Disability discrimination law explained

Written by: Nabil Dance | Published:
Image: Adobe Stock

Disability discrimination and equality legislation have greatly strengthened the protection of pupils against discriminatory treatment since the mid-1990s. Nabil Dance provides a basic introduction to some rules and how they affect primary schools

As a teenager, I vaguely recall the first substantial discussion of disability discrimination in the media which was sparked by incidences of blind customers being banned from bringing guide dogs into convenience stores.

To its credit, the government implemented legislation in 1995 to prevent precisely this kind of treatment. The UK was one of the first states to adopt anti-discrimination law, and it would go on to ratify the United Nations Convention on the Rights of Persons with Disabilities in 2009.

In terms of how they treat disabled persons, schools, the media, companies, political parties, and the public at large have significantly changed since then. The law, too, has evolved to further reinforce this change. The Equality Act of 2010, and other legislation, have placed numerous obligations on schools relating to their treatment of disabled pupils.

While the law itself emphasises a range of protected characteristics, such as race, religion, and sexual orientation, the focus of this article is on pupils’ disabilities.

What is a disability in legal terms?

Without clear definitions, the law would be meaningless. To the general public and the teaching profession, it can be very confusing when people realise that the law defines what a disability is. It is crucial to first consider whether a pupil falls within the definition.

The law (Equality Act 2010) defines a disability as “a physical or mental impairment that has a substantial and long-term adverse effect on a person’s ability to carry out normal day-to-day activities”. All elements of this definition must be met for a pupil to qualify as disabled within the meaning of the law. In reality, this is a very low hurdle for a pupil to overcome in any event.

In legal terms, the phrases disability and special educational needs (SEN) are completely distinct. And certain impairments are excluded, such as a pupil’s tendency to set fires. However, a SEND tribunal judgement in 2019 (first-tier) makes it clear that a tendency to physically abuse others may qualify as an impairment (C&C v Governing Body of a school, SSE, and the National Autistic Society, 2019, AACR 10).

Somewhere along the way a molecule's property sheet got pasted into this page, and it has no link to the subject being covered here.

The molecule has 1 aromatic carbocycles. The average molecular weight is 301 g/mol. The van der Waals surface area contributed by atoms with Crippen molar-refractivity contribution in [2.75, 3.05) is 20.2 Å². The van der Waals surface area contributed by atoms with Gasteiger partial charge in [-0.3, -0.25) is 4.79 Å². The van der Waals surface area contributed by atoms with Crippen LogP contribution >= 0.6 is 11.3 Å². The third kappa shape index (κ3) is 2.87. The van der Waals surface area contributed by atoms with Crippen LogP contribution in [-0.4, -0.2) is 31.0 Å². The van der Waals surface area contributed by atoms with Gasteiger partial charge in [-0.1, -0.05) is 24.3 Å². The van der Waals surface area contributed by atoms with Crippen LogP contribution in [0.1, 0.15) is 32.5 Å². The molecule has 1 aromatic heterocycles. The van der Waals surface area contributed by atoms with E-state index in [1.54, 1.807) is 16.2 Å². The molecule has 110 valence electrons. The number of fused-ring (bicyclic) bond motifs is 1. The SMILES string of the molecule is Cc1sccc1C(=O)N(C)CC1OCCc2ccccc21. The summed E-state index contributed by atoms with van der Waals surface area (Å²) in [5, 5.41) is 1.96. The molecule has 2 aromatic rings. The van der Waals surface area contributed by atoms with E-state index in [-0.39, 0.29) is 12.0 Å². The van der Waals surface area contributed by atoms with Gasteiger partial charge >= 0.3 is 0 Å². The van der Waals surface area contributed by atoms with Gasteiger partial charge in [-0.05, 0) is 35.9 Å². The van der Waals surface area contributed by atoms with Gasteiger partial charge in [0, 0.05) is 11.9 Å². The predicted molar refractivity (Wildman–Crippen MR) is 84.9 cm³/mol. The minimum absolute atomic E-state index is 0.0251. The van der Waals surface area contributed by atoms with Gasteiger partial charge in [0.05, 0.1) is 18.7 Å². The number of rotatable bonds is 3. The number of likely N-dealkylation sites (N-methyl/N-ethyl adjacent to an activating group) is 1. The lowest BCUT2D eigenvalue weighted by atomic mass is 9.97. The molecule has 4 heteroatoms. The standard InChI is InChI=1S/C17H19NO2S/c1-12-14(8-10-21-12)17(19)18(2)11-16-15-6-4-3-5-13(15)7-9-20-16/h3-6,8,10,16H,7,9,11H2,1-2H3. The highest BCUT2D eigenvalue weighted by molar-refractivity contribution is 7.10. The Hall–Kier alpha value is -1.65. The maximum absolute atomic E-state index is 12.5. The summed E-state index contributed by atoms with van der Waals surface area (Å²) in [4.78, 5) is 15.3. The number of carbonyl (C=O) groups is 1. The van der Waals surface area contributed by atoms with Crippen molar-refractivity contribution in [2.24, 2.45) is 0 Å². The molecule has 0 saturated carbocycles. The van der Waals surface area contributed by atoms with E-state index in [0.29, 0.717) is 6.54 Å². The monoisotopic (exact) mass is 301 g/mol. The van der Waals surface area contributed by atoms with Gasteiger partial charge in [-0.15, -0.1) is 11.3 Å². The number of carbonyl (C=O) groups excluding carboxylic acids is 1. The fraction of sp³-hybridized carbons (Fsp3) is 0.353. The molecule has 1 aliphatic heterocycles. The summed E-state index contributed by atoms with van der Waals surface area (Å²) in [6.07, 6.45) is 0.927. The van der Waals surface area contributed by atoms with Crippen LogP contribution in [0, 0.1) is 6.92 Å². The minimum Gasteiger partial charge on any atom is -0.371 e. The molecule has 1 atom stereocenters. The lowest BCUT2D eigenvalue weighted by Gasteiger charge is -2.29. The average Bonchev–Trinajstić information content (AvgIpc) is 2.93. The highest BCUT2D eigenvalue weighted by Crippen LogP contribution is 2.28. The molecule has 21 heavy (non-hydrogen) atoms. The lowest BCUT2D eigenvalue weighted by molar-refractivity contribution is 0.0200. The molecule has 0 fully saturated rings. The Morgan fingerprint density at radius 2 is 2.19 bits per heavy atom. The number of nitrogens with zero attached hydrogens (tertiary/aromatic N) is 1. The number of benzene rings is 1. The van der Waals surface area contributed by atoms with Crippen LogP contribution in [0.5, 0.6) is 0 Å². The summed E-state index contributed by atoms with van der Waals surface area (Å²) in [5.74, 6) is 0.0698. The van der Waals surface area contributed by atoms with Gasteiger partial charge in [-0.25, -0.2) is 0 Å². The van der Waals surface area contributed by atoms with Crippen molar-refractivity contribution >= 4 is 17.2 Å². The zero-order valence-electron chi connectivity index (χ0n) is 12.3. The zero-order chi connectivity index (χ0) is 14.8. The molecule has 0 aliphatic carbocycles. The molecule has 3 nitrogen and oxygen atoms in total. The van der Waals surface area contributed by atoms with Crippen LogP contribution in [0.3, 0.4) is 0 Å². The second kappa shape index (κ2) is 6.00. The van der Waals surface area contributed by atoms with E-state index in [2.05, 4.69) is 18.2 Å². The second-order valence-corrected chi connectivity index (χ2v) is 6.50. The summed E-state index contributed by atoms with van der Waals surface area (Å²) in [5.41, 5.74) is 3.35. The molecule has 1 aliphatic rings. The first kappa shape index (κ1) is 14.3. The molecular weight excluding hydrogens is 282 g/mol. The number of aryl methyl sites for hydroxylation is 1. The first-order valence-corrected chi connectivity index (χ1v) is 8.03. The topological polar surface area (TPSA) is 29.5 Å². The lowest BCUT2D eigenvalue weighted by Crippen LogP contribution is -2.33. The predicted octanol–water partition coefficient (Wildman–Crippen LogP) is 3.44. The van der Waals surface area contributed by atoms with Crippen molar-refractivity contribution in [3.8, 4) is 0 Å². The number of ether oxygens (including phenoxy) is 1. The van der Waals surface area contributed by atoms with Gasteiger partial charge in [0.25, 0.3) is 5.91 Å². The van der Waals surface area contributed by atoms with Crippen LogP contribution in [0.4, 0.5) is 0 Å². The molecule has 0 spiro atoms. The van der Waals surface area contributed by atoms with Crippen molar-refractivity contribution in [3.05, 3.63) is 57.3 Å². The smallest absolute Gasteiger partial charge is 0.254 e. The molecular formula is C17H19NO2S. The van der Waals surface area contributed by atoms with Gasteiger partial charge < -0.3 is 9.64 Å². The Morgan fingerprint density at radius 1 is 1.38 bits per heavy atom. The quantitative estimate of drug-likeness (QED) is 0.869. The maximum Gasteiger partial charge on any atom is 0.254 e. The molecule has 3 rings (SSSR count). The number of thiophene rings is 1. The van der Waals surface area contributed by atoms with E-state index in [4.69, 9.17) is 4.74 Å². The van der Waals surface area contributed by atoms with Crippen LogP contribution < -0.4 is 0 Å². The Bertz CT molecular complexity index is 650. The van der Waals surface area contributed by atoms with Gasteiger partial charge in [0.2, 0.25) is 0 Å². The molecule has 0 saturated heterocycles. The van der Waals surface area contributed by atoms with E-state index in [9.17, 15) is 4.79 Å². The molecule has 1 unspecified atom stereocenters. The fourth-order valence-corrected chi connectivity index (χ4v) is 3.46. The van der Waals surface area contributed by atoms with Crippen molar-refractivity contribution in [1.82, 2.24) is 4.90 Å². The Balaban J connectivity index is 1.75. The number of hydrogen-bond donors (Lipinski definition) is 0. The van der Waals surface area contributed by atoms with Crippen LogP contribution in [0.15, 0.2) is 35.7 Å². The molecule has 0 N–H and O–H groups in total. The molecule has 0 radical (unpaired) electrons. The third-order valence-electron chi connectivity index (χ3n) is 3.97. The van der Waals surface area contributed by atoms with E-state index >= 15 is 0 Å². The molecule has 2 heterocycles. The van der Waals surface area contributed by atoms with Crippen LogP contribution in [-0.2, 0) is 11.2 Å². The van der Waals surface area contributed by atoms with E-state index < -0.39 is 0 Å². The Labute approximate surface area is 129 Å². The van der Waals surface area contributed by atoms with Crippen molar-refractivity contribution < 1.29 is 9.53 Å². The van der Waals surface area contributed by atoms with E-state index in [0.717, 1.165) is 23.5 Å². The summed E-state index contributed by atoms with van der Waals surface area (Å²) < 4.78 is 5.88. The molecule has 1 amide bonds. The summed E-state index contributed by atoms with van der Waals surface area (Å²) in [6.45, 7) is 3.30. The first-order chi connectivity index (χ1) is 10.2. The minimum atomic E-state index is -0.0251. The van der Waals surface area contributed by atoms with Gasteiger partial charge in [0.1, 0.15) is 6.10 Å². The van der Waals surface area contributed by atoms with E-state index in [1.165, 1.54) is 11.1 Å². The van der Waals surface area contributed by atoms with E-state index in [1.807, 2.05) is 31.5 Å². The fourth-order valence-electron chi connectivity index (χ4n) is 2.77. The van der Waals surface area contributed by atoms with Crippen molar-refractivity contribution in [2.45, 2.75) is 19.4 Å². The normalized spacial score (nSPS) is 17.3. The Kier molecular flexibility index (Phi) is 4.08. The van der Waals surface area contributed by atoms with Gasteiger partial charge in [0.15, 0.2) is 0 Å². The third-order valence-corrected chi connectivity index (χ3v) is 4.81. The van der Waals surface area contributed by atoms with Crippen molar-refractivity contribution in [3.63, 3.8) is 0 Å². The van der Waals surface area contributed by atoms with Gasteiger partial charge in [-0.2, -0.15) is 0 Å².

Forms of unlawful discrimination

The law (Equality Act 2010) prohibits six types of discrimination in schools, which can be summarised as:

  • Direct discrimination: Less favourable treatment because of the disability.
  • Indirect discrimination: Schools must not do something for all pupils that is likely to have an adverse effect on disabled pupils.
  • Discrimination arising from disability: This involves treatment because of something that is a direct result of the child’s disability.
  • Harassment: The Department for Education guidelines (DfE, 2013) use an example of shouting at a child for not being able to concentrate or keep up with work in class.
  • A failure to make reasonable adjustments: Schools must take reasonable steps to avoid placing a pupil at a disadvantage. This is an anticipatory duty.
  • Victimisation: In summary this involves treating a disabled pupil less favourably because their parents are involved in a disability discrimination complaint.

Reasonable adjustments

Each form of discrimination has its own definitions, principles, and limitations but, generally speaking, failure to make reasonable adjustments is the most complex and contentious area.

Schools are expected under the Equality Act 2010 to provide an “auxiliary aid”, or service, where it would alleviate any substantial disadvantage, which the pupil may face compared to their non-disabled peers.

Auxiliary aid has no legal definition but the DfE (2013) lists examples as hearing loops, adaptive keyboards, and special software. Schools are required to provide such aids and services where they are not supplied through an Education, Health, and Care Plan (EHCP) or other source.

Public Sector Equality Duty

Schools are required (Equality Act 2010 ) to have “due regard” to the need to eliminate discrimination towards disabled pupils, advance equality of opportunity for them, and foster good relations between them and non-disabled pupils. This is part of the Public Sector Equality Duty, which applies to how a school’s functions are carried out.